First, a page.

If, for example, a part requires 10 different tools, the MSC specialist would take the measurement on all 10 tools in their toolholders, in the spindle. The results would be used to program the part, whether on the control or a CAD CAM package. It’s important to treat each setup as unique, Smith explained, because each behaves differently. For example, although Smith acknowledged that today’s NC programming aids allows a machinist to set an approximate tool length and then automatically correct the geometry for different lengths, the length of the tool has a significant effect on the stiffness. “And stiffness is connected to the vibration characteristics.”
Another pithy Smith quote, which he relates to guessing about the axial and radial depths of cut, goes like this: “There are many more ways to be wrong than there are to be right.” He explained that, although aids like modern CAD CAM and adaptive control are very helpful, they typically try to keep the material removal rate constant. “And that presumes that the material removal rate conditions that you selected are all acceptable. And that’s not necessarily correct. If you’re guessing about the axial and radial depths of cut, then very often you are wrong.”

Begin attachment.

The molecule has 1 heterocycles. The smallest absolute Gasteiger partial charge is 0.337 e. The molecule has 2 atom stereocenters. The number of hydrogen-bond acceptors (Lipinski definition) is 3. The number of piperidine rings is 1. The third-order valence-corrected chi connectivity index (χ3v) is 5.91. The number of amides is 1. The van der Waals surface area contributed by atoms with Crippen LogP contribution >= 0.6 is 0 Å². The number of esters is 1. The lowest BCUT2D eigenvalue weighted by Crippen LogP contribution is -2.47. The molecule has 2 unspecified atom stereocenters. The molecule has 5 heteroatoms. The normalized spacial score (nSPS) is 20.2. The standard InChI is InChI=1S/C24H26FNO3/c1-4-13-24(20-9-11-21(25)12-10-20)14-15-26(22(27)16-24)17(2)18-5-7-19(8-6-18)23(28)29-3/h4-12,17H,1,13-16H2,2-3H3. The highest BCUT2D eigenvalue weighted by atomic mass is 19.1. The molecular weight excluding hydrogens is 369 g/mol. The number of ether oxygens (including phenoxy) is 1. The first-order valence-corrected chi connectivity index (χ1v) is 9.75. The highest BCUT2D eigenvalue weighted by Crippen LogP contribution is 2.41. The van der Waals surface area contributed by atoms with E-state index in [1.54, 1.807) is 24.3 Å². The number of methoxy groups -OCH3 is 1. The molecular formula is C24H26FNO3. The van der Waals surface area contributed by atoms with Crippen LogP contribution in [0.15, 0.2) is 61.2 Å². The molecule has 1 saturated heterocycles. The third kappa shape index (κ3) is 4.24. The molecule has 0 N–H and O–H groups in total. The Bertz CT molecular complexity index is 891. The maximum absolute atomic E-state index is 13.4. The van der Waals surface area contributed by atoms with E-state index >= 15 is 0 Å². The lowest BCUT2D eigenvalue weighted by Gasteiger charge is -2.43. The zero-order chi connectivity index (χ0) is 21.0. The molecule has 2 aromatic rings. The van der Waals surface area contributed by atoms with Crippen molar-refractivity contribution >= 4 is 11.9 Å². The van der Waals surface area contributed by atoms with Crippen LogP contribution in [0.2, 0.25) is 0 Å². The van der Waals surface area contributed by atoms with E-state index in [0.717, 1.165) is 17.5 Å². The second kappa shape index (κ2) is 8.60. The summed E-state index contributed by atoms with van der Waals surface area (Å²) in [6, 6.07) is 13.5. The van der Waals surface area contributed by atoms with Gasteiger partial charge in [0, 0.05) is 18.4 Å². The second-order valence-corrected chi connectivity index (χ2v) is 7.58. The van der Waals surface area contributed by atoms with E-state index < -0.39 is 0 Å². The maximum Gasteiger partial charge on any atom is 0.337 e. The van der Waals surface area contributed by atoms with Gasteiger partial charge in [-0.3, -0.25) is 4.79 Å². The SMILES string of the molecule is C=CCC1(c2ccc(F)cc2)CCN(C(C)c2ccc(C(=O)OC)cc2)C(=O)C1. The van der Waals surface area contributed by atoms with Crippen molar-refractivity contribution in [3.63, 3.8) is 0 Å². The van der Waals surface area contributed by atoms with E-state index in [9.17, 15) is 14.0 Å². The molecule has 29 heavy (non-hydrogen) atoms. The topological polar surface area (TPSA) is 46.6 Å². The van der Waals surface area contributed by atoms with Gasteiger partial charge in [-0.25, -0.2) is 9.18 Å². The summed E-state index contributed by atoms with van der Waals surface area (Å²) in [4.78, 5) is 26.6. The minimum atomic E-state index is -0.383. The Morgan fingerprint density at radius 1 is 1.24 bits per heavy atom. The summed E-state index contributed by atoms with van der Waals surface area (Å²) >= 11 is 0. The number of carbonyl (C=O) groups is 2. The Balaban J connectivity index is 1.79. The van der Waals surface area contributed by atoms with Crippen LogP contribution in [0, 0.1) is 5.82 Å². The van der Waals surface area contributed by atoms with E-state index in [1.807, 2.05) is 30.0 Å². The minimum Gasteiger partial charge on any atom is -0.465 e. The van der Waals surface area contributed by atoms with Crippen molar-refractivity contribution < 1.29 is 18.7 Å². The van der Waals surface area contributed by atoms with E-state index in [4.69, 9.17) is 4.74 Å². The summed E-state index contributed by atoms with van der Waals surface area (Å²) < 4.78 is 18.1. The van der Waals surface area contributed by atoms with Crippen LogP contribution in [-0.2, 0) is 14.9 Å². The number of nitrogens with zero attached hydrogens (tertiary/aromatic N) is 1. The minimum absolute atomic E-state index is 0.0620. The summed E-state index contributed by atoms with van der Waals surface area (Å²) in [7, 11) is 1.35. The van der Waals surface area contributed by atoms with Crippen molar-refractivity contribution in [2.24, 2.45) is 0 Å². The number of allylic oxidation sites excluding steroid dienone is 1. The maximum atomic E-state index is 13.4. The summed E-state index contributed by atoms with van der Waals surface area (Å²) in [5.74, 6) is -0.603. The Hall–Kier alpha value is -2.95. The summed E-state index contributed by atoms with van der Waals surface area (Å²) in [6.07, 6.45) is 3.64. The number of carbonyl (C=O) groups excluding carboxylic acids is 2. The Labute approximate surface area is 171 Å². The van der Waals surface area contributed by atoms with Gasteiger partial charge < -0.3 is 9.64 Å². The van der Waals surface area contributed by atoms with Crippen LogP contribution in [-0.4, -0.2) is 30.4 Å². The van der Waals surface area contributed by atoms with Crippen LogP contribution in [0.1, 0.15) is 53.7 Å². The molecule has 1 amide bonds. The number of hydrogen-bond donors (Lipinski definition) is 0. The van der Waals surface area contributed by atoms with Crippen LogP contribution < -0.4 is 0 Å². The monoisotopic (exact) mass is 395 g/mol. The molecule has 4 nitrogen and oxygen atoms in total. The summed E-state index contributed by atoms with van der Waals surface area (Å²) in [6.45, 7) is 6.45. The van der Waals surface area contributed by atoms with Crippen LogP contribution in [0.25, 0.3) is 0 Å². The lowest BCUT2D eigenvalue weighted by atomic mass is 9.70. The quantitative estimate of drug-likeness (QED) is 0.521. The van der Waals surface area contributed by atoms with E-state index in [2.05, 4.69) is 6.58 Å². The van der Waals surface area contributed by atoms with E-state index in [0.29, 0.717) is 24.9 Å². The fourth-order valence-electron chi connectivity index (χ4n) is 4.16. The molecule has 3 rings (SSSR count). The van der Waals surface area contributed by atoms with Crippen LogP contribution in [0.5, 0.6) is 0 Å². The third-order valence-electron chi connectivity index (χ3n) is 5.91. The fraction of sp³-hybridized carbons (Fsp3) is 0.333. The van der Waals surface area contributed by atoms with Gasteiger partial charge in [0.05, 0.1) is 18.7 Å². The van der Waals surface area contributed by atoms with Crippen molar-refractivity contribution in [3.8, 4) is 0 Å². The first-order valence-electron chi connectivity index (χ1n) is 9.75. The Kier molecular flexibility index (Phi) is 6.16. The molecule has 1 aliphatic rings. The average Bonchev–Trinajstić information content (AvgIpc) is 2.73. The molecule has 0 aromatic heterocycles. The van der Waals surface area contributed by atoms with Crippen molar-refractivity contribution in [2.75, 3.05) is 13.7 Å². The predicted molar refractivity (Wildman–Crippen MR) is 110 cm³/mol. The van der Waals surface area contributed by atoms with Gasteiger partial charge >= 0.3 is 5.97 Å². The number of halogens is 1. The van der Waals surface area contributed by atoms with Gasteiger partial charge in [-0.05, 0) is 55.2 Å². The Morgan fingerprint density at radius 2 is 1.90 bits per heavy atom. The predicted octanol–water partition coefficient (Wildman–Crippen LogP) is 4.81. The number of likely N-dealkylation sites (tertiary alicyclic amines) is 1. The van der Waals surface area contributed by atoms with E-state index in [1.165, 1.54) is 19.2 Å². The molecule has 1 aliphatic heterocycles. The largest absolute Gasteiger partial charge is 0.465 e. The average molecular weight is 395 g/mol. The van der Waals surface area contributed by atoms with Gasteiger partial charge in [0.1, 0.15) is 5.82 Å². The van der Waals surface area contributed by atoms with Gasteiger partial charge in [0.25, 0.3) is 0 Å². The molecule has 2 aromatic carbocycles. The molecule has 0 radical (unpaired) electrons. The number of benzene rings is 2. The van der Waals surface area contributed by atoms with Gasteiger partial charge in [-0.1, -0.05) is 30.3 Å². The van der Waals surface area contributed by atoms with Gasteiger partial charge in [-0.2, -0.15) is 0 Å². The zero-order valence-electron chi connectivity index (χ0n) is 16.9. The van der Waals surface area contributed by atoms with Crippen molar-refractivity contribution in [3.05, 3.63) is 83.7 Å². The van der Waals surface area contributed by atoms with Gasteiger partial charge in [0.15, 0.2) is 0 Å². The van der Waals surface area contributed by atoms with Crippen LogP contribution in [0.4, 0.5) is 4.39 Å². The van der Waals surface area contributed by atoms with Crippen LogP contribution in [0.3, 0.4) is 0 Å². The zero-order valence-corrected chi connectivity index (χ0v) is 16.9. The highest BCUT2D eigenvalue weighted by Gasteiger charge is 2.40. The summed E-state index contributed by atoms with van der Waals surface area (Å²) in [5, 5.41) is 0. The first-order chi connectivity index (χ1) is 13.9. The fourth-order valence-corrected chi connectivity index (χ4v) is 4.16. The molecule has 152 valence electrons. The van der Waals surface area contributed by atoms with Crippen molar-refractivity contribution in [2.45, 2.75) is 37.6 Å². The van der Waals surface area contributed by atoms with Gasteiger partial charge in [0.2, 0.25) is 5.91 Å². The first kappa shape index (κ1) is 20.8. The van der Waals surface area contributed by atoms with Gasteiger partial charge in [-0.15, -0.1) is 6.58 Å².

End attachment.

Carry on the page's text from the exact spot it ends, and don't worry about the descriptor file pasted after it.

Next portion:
Scott Lewis, Sandvik Coromant’s aerospace industry specialist for the U.S., said he, too, often sees programming mistakes in all manufacturing tiers—including among experienced customers. And Bill Durow, manager of Sandvik Coromant’s global engineering project office for aerospace, space and defense in Mebane, N.C., added that some customers choose “standardization over optimization.” In other words, they are reluctant to adjust for different materials or to optimize individual part features. “They’re afraid that if two inserts are very similar, someone might take the wrong insert for a job, put it in the wrong cutter and have a catastrophe on a component. Or the other challenge is they just don’t have the resource to make the change.” Instead, they’ll opt for a “good enough” solution that gets them by.